The Mexican economy has been plundered for over a century and continues to provide for the entire nation. There is frenzied activity as throngs of consumers move from one line to another and exchange pieces of paper for new, improved pieces of paper, many now with holograms.
Mexico's currency is called the pez. That is, each of Mexico's currencies is called the pez; and you need to learn the pictures and maybe check the fine print with the year of issue to tell whether you are being given New Pez, Really New Pez, New Improved Pez, or those worthless Old Pez. There is always a cartoon advertisement on television with decimal points playing hopscotch over zeros (three at a time) to give a cheerful illustration about how the $40,000.00 in your pocket will henceforth be known as $40 and will still not pay the complete bill for lunch. This is the reason why, up in the hills, they don't ask, "How many pez for that chair?" but "How many thousands for that chair?" and they don't mean thousands.
About the only thing on which the Mexican Constitution is clear is that nobody owns anything. You are welcome to maintain that house on Enemies of the Proletariat Avenue, and you can exercise "stewardship" forever over that small piece of the National Patrimony, but don't think that you own it. Foreigners can also be stewards of property, only not within 200 km of a national border or 300 km of a coastline. Unless you find a Mexican willing to sign the legal papers for a small fee.
If the place comes with a maid and a chauffeur, and if they belong to a union, their rights to the place may be in competition with yours as the new "steward." Likewise if there is a gentleman living in a tent in the back yard. The key thing to remember is that money talks — and not the amount you paid to acquire the place.
Your children, on the other hand, will generally do what you ask them to. This is why most Mexicans realize that the only way to build a nest egg for retirement is to have fourteen kids. It helps that locally available condoms comply with the Official Mexican Standards for quality. These quality standards, known by the Spanish acronym NOM, certify the highest dependability that mind-numbing regulations and bribe-taking inspectors can deliver. The only higher rating is the triple award, pronounced "nom nom nom."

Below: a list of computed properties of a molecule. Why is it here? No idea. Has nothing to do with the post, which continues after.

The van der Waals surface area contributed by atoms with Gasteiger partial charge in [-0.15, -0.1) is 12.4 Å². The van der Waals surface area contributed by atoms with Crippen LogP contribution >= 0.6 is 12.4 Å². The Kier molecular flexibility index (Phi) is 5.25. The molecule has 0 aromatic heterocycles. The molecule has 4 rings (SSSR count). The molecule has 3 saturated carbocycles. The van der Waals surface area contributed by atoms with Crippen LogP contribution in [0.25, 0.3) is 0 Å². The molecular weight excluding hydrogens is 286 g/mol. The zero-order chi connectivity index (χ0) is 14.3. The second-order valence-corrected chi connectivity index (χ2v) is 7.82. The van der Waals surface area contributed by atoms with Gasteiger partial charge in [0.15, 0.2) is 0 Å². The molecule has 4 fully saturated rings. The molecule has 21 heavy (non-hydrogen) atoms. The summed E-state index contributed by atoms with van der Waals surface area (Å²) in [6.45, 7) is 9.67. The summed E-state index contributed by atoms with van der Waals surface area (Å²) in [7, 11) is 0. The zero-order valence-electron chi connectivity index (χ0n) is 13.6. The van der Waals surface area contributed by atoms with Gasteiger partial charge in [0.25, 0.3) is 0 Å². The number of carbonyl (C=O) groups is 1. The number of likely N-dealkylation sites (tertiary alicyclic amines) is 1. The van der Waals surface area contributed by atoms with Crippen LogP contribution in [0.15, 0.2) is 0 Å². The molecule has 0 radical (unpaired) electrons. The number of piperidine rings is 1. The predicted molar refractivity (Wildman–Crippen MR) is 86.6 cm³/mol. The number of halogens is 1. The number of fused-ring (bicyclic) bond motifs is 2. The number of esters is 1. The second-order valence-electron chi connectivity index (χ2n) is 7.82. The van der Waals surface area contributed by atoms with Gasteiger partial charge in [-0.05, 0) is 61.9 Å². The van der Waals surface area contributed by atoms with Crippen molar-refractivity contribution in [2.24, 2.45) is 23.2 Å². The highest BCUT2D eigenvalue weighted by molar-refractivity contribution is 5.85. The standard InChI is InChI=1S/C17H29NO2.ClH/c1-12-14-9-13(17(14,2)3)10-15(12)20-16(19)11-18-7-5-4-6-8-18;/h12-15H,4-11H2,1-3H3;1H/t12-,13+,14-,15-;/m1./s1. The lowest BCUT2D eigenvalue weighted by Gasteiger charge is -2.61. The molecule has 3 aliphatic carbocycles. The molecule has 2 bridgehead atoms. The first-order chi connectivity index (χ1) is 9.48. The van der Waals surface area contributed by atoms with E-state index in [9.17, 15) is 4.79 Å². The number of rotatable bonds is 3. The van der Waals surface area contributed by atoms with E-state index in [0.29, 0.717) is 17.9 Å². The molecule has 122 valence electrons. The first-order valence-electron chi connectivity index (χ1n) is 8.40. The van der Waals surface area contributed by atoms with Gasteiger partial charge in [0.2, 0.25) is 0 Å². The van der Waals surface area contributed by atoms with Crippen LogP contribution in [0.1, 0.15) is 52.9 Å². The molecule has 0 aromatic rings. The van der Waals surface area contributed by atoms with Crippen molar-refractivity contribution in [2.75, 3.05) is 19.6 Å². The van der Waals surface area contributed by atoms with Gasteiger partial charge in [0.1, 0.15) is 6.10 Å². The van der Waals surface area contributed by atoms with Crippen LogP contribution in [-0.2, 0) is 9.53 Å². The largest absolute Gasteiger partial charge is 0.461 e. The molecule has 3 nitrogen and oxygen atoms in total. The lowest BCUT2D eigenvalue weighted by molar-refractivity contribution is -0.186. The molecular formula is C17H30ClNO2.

Although no one in Mexico owns anything, corporations in Mexico own an awful lot. Corporate names end not with "Inc." or "Ltd." but with "S.A. de C.V." This is not one of those long, multi-part Hispanic surnames; it means sociedad anónima de capital variable — Anonymous society of variable capital. This phrase gives the average Mexican the reassurance that "we are not telling you who we are, and we are not telling you what we have."
“Iss not that we don' have jobs! Iss our job to be here!”
NAFTA (the North American Free Trade Agreement) has resulted in many new jobs for Mexicans, mostly ensuring that all products have tedious labels in three languages that are too small to read. NAFTA is enforced by a network of Walmart stores, which now exist in every major city. The people don't shop there, however, as they find full shelves disconcerting and there are no cockroaches for the children to prod and tease.
As the National Action Party is known by its Spanish initials, which spell out "bread", NAFTA is sometimes referred to as naphtha, which is the same technique of convincing the Mexican people of something by suggesting that it might be good to eat.
NAFTA comprised more than 1000 pages, which is 1000 pages more than you would need if you were really after free trade. But inspectors to confirm that every shipment complies with the detailed rules for "liberalization" are another great new jobs program.
When the treaty took effect in 1994, the Mexican people became terrified of losing all their jobs to superior American quality—almost as terrified as the American people were of losing all their jobs to cheap Mexican labor. If the zone's 210,000,000 jobs all left at the same time, they would surely all wind up in the middle of the Rio Grande. This would hamper barge traffic but might increase the river's utility for sneaking into the United States.